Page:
I don't think it's so much Tabata as it is various articles around the net like Kotaku(intentionally or unintentionally confusing people).
Notice how they(for example) say that the game is half open world, and half linear, giving off the impression that for the next half of the entire game, open world adventuring cuts off.
I don't at all believe that to be the case and I'll tell you why.
Kotaku, was quoting from Siliconera(click) and tried to sum up what was actually said. What was mentioned by Siliconera however states:
"The entire game structure for Final Fantasy XV consists of both open-world and linear parts"-- Hajime Tabata
What's key there is, 'parts.' Which is important because all he's saying is that within sections of this open world-based game, there will be a linear factor to the story. An example of what I mean is like..
Say Final Fantasy XV consists of 20 chapters from start to finish. Half may be open world adventuring all over the place, various towns, cities, and kingdoms. Basically taking you all over the world. Half of the story is linear in parts so let's say from chapter 10 and onward we play through sections of the open world in linear fashion, meaning the invasion of Altissia would be(in this example) a segment of the game comprising 5 chapters-- Or, chapters 10, 11, 12, 13, 14, and 15, all linearly take place in Altissia alone.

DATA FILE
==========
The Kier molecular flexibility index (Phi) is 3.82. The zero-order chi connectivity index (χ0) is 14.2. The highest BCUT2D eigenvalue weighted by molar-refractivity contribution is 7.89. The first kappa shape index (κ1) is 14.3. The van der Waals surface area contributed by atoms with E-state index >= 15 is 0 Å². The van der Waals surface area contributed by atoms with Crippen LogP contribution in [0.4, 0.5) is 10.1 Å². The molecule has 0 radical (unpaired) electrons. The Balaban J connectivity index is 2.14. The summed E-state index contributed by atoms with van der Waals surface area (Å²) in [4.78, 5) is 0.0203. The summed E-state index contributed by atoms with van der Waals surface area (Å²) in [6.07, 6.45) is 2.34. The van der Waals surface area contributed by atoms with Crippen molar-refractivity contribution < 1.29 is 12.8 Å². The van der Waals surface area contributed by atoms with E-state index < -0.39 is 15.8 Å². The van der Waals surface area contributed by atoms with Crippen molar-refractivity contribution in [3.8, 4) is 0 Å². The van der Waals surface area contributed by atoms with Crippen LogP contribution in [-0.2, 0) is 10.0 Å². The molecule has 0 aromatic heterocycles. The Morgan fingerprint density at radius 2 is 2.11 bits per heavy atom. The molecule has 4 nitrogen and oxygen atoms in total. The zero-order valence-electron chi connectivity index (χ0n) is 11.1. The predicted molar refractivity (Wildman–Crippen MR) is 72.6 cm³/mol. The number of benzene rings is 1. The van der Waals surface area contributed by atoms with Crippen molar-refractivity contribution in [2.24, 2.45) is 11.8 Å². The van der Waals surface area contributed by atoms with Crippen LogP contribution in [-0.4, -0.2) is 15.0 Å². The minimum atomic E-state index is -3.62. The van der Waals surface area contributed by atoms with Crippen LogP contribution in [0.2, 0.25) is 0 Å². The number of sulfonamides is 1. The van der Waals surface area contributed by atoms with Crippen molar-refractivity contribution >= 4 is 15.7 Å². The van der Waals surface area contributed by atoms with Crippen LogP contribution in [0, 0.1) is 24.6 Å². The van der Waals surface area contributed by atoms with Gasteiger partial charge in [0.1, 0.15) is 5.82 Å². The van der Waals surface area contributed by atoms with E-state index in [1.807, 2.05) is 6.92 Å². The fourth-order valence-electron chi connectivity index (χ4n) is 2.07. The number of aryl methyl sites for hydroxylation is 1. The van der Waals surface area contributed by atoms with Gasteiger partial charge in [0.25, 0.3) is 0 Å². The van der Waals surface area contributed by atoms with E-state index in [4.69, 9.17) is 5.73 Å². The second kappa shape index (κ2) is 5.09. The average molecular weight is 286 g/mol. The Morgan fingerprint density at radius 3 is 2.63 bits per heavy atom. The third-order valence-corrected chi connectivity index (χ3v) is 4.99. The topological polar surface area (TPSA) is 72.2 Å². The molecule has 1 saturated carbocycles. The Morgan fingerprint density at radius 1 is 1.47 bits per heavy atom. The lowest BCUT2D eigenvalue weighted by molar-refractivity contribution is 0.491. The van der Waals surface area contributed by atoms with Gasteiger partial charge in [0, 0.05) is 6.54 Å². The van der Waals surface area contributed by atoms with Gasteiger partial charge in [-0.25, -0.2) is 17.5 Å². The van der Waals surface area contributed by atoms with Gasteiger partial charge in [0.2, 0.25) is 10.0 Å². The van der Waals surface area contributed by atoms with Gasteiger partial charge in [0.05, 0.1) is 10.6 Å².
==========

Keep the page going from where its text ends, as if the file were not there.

From chapter 15 to 20, we may be required to then travel from Altissia to Lucis, and from that point in the story, we spend the next 5 chapters there till the end. I say this because what was translated by Silc is linear parts, which is key. As opposed to him saying that the entire second half is linear all together.
I think that's where some of the confusion around the net is coming from. Read a few articles reporting what Kotaku has, and many people in the comments are a bit confused as to what this actually means because of the way in which it's being reported.
This is how I understand it anyways, hopefully it's helpful. Assuming someone else hasn't touched on this yet.